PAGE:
Another day, another beautiful city in Peru, our last for this trip, alas. We are also staying at a lovely old hotel, the Ninos Hotel (the one on Meloc Street). It is run by a nonprofit that uses the proceeds to support needy children AND it turns out to also be very charming and affordable. Right now I am sitting Ina n adirondack style chair on the second floor terrace overlooking the hotel’s charming courtyard which has stone arches, wooden balconies, a gurgling fountain and lots of potted plants. This is an old colonial building which like several of the places we have stayed in Peru, offers little clue from the outside of the world within. From the street it is a stone building with a big green wood door with lots of ornamental brass thingamajigs. Our room is somewhat spartan but in a chic way, with well chosen tables, beds, light fixtures. Not bad for $50 a night.
Cusco reminds us a little of Arequipa because of the main square which is dominated by a cathedral and Jesuit church and rimmed by arcade-style buildings lining a lovely park. But the architecture is different. The cathedral and church are not the white Arequipa stone but a light brown stone. There are also lots of narrow lanes made of round cobblestones and big flat stone blocks leading up from the plaza into the pretty artsy neighborhood of San Blas, which is fun to explore, with lots of little shops selling baby alpaca sweaters, handmade jewelry, textiles from the amazon, handmade macramé and stone necklaces sold by Anglo kids who display their stuff on the sidewalk. The setting for Cusco is also very dramatic. It is set into a valley with mountains gently rising off in the distance on all sides. At times the city reminds me of Greece (especially the San Blas lanes) or of Spain (especially all the lovely plazas sprinkled around downtown) or of Florence (given all the art and artists around.)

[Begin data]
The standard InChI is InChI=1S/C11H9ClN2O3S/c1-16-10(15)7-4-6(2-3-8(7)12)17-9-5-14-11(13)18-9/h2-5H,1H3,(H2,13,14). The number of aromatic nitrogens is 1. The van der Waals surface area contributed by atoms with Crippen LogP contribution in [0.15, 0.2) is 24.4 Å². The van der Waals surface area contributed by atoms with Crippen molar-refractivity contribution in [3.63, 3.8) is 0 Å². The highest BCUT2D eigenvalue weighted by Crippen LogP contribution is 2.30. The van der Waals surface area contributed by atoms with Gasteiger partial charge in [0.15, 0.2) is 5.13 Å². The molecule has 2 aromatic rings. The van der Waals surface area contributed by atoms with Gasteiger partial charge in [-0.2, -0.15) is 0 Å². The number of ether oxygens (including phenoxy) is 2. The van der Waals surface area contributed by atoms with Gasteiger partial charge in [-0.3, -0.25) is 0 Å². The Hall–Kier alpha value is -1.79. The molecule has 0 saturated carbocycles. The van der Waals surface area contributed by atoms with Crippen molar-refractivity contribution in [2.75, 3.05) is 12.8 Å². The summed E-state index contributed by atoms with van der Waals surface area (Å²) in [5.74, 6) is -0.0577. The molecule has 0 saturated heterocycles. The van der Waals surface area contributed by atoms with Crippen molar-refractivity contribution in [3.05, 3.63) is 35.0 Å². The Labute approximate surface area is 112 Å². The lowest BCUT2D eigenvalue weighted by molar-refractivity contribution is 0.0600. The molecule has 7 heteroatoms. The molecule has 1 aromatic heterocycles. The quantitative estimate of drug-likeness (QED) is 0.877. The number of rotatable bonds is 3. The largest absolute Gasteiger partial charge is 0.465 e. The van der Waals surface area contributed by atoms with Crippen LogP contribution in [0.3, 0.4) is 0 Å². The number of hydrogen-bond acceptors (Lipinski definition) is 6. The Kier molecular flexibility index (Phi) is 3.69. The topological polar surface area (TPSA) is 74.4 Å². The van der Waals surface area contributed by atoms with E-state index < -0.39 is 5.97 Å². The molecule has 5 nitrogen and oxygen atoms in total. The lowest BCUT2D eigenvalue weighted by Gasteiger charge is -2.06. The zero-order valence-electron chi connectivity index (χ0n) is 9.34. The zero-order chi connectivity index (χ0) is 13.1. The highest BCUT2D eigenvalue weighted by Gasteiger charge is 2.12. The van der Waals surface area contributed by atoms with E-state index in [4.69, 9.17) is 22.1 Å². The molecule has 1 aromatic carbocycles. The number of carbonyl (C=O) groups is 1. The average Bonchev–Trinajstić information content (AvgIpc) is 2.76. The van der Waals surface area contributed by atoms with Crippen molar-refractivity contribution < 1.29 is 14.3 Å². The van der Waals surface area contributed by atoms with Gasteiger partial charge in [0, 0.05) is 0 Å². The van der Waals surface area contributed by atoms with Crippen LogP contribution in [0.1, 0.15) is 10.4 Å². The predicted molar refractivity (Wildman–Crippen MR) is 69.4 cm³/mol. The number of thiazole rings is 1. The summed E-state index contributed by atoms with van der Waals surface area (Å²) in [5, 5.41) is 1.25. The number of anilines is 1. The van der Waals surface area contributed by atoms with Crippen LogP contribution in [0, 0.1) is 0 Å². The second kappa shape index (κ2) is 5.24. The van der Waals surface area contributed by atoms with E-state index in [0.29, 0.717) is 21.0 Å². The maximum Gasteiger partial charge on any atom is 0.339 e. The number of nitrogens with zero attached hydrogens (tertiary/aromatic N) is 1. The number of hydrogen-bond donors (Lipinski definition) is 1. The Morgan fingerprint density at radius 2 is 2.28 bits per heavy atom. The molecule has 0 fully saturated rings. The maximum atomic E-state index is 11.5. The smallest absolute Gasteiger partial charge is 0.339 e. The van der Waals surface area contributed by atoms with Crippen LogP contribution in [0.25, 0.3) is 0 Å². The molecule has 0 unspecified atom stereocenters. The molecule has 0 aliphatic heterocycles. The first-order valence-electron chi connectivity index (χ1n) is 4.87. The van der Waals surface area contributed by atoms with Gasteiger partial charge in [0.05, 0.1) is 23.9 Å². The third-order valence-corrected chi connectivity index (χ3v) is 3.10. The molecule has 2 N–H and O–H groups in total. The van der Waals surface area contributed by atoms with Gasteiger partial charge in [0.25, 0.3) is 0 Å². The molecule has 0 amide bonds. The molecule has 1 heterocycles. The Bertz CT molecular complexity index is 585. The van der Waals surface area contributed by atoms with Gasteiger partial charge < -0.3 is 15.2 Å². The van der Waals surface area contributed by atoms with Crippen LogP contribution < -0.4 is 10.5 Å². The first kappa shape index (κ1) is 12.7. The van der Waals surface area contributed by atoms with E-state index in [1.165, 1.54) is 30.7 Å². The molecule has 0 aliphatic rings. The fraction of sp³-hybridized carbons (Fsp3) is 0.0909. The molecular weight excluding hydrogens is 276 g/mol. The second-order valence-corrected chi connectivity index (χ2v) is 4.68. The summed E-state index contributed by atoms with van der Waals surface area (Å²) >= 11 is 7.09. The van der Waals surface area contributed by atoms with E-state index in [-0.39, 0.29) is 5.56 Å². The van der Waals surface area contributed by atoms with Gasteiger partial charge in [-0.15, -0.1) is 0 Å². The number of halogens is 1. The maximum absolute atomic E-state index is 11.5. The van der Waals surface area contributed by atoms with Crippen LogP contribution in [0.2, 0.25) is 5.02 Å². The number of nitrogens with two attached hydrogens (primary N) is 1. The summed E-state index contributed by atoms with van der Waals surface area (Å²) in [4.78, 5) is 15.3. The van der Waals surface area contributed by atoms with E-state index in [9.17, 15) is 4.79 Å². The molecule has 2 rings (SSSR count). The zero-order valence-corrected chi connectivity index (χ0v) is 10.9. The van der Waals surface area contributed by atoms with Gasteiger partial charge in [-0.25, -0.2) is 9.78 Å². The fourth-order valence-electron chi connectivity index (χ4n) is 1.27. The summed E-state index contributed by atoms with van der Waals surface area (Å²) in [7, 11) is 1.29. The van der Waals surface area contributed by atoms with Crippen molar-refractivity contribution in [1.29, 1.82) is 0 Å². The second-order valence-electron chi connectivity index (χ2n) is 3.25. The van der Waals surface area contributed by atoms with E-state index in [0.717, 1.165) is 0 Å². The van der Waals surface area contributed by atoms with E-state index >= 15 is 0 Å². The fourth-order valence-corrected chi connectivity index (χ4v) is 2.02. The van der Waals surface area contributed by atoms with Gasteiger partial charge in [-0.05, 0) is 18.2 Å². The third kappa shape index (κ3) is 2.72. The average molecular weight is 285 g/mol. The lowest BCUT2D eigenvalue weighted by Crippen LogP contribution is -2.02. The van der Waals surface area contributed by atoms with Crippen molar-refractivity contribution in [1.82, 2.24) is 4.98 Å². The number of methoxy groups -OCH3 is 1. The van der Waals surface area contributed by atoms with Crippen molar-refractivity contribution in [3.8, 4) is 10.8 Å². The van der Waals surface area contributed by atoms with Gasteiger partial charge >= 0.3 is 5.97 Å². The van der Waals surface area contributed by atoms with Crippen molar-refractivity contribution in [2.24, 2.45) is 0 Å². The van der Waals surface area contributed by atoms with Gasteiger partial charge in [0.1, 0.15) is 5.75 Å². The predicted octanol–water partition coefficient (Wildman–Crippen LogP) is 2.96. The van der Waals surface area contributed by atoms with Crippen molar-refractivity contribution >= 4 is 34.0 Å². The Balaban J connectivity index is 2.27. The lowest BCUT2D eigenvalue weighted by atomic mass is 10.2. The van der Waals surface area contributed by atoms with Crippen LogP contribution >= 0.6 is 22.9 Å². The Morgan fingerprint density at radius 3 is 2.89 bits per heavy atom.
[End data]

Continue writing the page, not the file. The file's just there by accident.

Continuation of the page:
The sights we have seen:
– The Jesuit church on the main plaza and the cathedral, both which have astonishingly ornate gold covered altars. The cathedral has famous “cusco school” paintings which are an interesting mix of European style art and Andean influences. This includes the famous Last Supper painting where Christ and friends are dining on, among other things, cuy (aka guinea pig).
– the main market, Mercado San Pedro. I never tire of wandering around the markets in these towns (or just about any town) because you see how people live, what they buy, what they sell, what they eat (chicken soup served on big porcelain bowls was a popular item at lunch, with people sitting on benches in front of the stands where,the soup was prepared on the spot, holding the bowls and eating.)
– Qorikancha, another impressive Inca ruin that the Spanish build a colonial church and convent right on top of so it is an odd hybrid architecturally.
– a terrific textile museum/shop selling woven items from different villages. It also had a really interesting exhibit on how the weavers work, all by hand.
– the museum of popular art, a hidden gem, that displays the folk art of artists from about the 1930s onward, all kinds of tableaus of Christian scenes and everyday life scenes with figures made of clay or tin or silver or bronze. One Christ on the cross was made of cuy bones (aka guinea pig)’
More tomorrow on the food…